The Department of Homeland Security announced Wednesday that a new Disinformation Governance Council has been created to coordinate efforts to combat information campaigns related to homeland security. It would focus on misinformation from Russia as well as misinformation spread by smugglers who target migrants hoping to cross the US-Mexico border. The council’s creation appears to be an attempt by the Biden administration to deliver on its campaign promise to limit online misinformation and conspiracy theories ahead of the midterm elections. It will be led by disinformation and technology expert Nina Jankowicz, who was previously a Wilson Center fellow, was a Fulbright scholar and worked for the Ukrainian Foreign Ministry in Kyiv.
In a statement Wednesday, the Department of Homeland Security said, “The spread of misinformation can affect border security, the safety of Americans during disasters, and public confidence in our democratic institutions.” Attention has been drawn to cases of smugglers spreading false information about US border policies in tries to stimulate businessof which one case last September resulted in approximately 14,000 Haitian migrants show up in Del Rio, Texas. The other objective, Russian disinformation, is notable due to the upcoming elections and the war in Ukraine. The Kremlin has interfered in the last two presidential elections, the extent of which is subject to debate, and is waging an extensive information campaign in addition to its traditional war in Ukraine.
However, not everyone in Washington viewed the government’s announcement as rosy as they sought to portray it. Many critics, the majority of whom are Republican politicians and include Senator Ted Cruz and Congressman Troy Nehlsdecried the Disinformation Governance Board as an Orwellian “Ministry of Truth”. Many outside the mainstream media also expressed skepticism, including Breaking Points Podcast host, Saagar Enjeti, and The Hill’s Rising host Robby Soave. In a article for ReasonRobby Soave argues “…it is not the responsibility of the US government to decide what is and is not disinformation”, adding, “the federal government has not shown itself to be particularly adept at identifying disinformation “.
Since the US government and private companies have sometimes suppressed accurate information, more politicians and experts across the ideological spectrum should be concerned. A similar outcry likely would have occurred, and would have been entirely justified, if former President Trump had put up this chart between posting fake tweets. While the intended purpose may have supposedly noble goals, deciphering misinformation and misinformation online is much easier said than done. Moreover, the role of government should never be to be the arbiter of truth. This role should be reserved for US news agencies and the general public. A government agency tasked with investigating online arenas carries far too high a risk of violating citizens’ privacy and First Amendment rights.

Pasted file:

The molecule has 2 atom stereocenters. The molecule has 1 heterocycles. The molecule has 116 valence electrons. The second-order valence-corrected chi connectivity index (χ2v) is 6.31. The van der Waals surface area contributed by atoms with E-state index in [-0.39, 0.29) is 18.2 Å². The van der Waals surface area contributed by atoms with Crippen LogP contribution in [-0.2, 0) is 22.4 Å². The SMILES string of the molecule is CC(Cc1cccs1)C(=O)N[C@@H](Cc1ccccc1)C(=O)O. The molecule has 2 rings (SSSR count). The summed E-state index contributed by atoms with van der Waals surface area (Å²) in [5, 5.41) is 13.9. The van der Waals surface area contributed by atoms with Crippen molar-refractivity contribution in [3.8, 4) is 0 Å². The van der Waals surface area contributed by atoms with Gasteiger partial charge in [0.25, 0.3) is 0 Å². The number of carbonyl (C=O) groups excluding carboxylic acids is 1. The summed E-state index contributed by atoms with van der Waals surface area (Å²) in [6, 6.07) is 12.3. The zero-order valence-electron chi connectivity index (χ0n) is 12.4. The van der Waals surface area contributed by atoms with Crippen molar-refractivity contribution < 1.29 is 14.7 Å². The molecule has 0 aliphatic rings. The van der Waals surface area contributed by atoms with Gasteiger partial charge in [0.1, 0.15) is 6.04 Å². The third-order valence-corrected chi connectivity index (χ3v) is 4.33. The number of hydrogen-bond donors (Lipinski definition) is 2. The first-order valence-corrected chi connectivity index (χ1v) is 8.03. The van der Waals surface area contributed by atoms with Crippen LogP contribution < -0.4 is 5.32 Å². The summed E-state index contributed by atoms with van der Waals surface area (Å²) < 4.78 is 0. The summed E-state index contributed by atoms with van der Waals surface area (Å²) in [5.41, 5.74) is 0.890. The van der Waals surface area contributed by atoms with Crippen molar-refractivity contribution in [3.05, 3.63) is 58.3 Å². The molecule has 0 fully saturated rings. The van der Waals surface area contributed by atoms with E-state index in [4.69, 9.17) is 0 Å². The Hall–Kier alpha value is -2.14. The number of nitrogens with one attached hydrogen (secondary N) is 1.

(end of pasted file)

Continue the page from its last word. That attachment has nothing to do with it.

The past two years have provided ample grounds for unified concern. The most notable examples of government-corporate collusion to quash stories have centered on the Hunter Biden laptop story and the COVID-19 lab leak hypothesis. And while these stories have turned into polarizing political stories, they should arouse enormous skepticism about the government’s creation of a disinformation committee when viewed from an objective, non-partisan perspective. As the 2020 presidential election approaches, more than 50 former intelligence officials signed an open letter claiming that the leaked emails had “all the classic hallmarks of a Russian information operation”. Twitter afterwards blocked a link from being shared at the New York Post’s Hunter Biden talk and suspended their account, while Facebook reduce the spread of the article. Facebook also censored so-called “false statements” that claimed “COVID-19 is man-made or manufactured” until May 26, 2021. It is only recently that the laboratory leak theory has been allowed into polite society, and an in-depth analysis Vanity Fair survey claims there was an orchestrated campaign to cast doubt on the theory.
The fact that two major stories with extremely important political implications have been suppressed by public and private collusion is worrying to say the least. Homeland Security Secretary Alejandro Mayorkas appeared on CNN’s “State of the Union” on Sunday try to clarify the Council’s objectives. Mayorkas said the Council will not have operational authority and will not monitor US citizens, but will “gather best practices…and disseminate those best practices to operators who have been working to combat this threat for years” . The problem is that the “experts” providing these best practices in the mainstream media and government have recently led to bad recommendations, resulting in the removal of two stories now known to be true, along with the Hunter laptop story Biden, or bearing substantial credibility, in the case of the lab leak theory.
The job of government is to execute the will of the people. This is formulated and expressed through reporting, sharing, debating, debunking and verifying relevant information, which should happen outside the framework of government regulation. As we have seen, the government has proven unable to provide adequate guidance as to the veracity of multiple news reports in recent years. The creation of the Disinformation Governance Council appears to be an attempt to bolster these regulatory efforts. It also provides current and future administrations with the abilities to exert unfair influence on public discourse, a reality that will likely come under greater scrutiny if Trump returns to office.